Mini Disc System
Published on Aug 15, 2016
The MiniDisc system was introduced in the consumer audio market as a new digital audio playback and recording system. The introduction time was just ten years after the introduction of the Compact Disc (CD). As is known, CD has effectively replaced the vinyl LP records in the audio disc market. CD technology is based on 16-bit quantization and 44.1-kHz sampled digital audio recording.
The CD sound quality was fairly improved compared to any consumer analog recording equipment.
Before starting the CD business, many engineers engaged in the development of the CD solely for its improvement in sound quality, but after the introduction of the CD player into the market, we found out that the consumer became aware of the quick random-access characteristic of the optical disc system. The next target of development was obviously to be the rewritable CD. Two different recordable CD systems were established. One is the write-once CD named CD-R and the other is the re-writable CD named CD-MO.
Sales of cassette tapes had been decreasing since 1989. Even if recordable CD were to be accepted by the consumer, it would still be difficult to break into the portable market. Here, portable compact cassette dominated because of its strong resistance to vibration and its compactness. Clear targets for a new disc system were to overcome these weaknesses. Sony was able to achieve this by introducing a disc system called MiniDisc (MD).
The name, MiniDisc (MD), comes from its size. MiniDisc was developed by as an audio media that combines the merits of both CD (supreme quality) and Tape (recordable). The disc, with a diameter of 64 mm and thickness of only 1.2 mm, is placed inside a cartridge of 72 X 68 X 5 mm.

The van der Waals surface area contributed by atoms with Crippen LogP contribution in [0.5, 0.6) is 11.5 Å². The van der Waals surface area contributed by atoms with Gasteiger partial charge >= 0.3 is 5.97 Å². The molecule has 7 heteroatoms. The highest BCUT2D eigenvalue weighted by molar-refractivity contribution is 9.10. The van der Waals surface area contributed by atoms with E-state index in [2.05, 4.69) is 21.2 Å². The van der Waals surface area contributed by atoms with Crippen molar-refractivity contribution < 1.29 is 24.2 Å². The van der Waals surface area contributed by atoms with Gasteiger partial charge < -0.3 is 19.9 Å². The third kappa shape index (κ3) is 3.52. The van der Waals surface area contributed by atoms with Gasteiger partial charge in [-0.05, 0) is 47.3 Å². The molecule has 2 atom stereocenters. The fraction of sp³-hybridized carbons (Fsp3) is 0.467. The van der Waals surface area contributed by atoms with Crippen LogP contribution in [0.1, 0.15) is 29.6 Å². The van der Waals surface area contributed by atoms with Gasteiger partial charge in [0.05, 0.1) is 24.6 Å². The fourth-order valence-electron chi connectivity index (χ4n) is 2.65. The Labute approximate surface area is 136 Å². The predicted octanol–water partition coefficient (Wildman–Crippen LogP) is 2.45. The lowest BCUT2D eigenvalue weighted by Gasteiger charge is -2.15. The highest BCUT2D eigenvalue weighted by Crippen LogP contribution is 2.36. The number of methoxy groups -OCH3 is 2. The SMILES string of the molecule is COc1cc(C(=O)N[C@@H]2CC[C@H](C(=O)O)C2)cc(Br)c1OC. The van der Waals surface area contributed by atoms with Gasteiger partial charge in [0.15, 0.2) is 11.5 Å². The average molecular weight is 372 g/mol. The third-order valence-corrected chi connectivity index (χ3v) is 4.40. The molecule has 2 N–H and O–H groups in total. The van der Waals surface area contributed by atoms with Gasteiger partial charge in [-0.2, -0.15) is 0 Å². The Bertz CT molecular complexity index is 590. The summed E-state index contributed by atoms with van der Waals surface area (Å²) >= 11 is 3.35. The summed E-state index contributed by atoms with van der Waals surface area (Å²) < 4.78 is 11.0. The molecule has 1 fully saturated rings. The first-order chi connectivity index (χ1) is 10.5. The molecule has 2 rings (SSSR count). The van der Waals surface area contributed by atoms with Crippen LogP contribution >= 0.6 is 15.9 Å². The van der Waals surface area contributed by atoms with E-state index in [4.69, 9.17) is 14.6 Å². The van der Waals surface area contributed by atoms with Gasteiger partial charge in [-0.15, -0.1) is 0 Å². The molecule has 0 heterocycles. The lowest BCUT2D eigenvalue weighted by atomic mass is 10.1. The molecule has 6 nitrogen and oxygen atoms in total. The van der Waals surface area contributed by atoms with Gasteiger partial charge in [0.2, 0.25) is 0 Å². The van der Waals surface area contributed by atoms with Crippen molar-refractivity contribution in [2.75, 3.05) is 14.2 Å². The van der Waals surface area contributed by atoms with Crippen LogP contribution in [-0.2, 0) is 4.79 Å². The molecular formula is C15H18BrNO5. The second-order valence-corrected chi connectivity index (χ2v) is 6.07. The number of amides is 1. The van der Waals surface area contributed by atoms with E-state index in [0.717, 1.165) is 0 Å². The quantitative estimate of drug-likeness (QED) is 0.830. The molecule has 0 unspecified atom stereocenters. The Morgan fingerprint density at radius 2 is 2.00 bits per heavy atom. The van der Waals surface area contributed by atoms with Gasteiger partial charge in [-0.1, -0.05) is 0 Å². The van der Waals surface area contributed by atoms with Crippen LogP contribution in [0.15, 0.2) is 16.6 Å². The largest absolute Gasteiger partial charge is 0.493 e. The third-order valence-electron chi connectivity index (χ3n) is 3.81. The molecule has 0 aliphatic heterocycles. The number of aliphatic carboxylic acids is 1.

The cartridge protects the disc from exposures and withstand forces eliminating problems that connects with CD (scratches) or tape (tangles). The Minidisc is based on Magneto-Optical technology, which is essentially a method of recording information by using a laser to alter magnetic information on the disc. In order to alter the information, the disc has to be heated to a high temperature, meaning that if left on a desk near a magnet, it should remain unaffected, unless you heat the disc to the required 180°C.
Types Of MiniDiscs
Premastered MiniDiscs are used most commonly for music and are sold in record stores just the same as compact cassettes and CDs are. Minidiscs, just like CDs, are manufactured in large volumes by high-speed injection molders, and the music signals are recorded during replication in the form of pits. Moreover, the discs are encased in a cartridge, so there is no worry about their being scratched. The design of the premastered Minidisc cartridges is special. Prerecorded music packages require a label, featuring the artist's picture or other information. Therefore the top face of the cartridge is left completely free for the label.
A window for the laser beam to read the disc is only necessary on the bottom face. Both a CD and a Minidisc can store the same amount of music. The difference is that a Minidisc uses a digital compression technique called ATRAC (Adaptive Transform Acoustic Coding) to compress audio data in 1:5 ratio by eliminating inaudible frequencies and faint background noises.